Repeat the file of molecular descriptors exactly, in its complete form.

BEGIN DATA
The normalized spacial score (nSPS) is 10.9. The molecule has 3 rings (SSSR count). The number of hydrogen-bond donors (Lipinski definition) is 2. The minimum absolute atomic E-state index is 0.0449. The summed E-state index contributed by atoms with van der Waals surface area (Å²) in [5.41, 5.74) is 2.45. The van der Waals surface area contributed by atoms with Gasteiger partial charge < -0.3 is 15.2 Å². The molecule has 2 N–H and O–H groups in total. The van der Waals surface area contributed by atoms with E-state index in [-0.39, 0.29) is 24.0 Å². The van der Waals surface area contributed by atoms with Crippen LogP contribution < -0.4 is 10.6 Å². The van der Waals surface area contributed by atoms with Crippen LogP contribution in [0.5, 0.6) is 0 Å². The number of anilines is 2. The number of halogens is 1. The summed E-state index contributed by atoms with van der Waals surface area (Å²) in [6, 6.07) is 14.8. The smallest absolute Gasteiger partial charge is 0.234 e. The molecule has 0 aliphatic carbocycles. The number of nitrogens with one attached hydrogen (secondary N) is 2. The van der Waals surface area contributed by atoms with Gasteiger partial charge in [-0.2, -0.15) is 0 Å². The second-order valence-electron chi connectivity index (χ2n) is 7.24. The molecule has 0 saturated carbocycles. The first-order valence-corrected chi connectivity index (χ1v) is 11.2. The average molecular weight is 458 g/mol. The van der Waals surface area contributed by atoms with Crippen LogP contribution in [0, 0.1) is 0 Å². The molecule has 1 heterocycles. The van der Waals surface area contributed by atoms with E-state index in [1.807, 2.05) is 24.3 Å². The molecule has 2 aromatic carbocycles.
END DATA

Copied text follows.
The normalized spacial score (nSPS) is 10.9. The molecule has 3 rings (SSSR count). The number of hydrogen-bond donors (Lipinski definition) is 2. The minimum absolute atomic E-state index is 0.0449. The summed E-state index contributed by atoms with van der Waals surface area (Å²) in [5.41, 5.74) is 2.45. The van der Waals surface area contributed by atoms with Gasteiger partial charge < -0.3 is 15.2 Å². The molecule has 2 N–H and O–H groups in total. The van der Waals surface area contributed by atoms with E-state index in [-0.39, 0.29) is 24.0 Å². The van der Waals surface area contributed by atoms with Crippen LogP contribution < -0.4 is 10.6 Å². The van der Waals surface area contributed by atoms with Crippen LogP contribution in [0.5, 0.6) is 0 Å². The number of anilines is 2. The number of halogens is 1. The summed E-state index contributed by atoms with van der Waals surface area (Å²) in [6, 6.07) is 14.8. The smallest absolute Gasteiger partial charge is 0.234 e. The molecule has 0 aliphatic carbocycles. The number of nitrogens with one attached hydrogen (secondary N) is 2. The van der Waals surface area contributed by atoms with Gasteiger partial charge in [-0.2, -0.15) is 0 Å². The second-order valence-electron chi connectivity index (χ2n) is 7.24. The molecule has 0 saturated carbocycles. The first-order valence-corrected chi connectivity index (χ1v) is 11.2. The average molecular weight is 458 g/mol. The van der Waals surface area contributed by atoms with Crippen LogP contribution in [0, 0.1) is 0 Å². The molecule has 1 heterocycles. The van der Waals surface area contributed by atoms with E-state index in [1.807, 2.05) is 24.3 Å². The molecule has 2 aromatic carbocycles.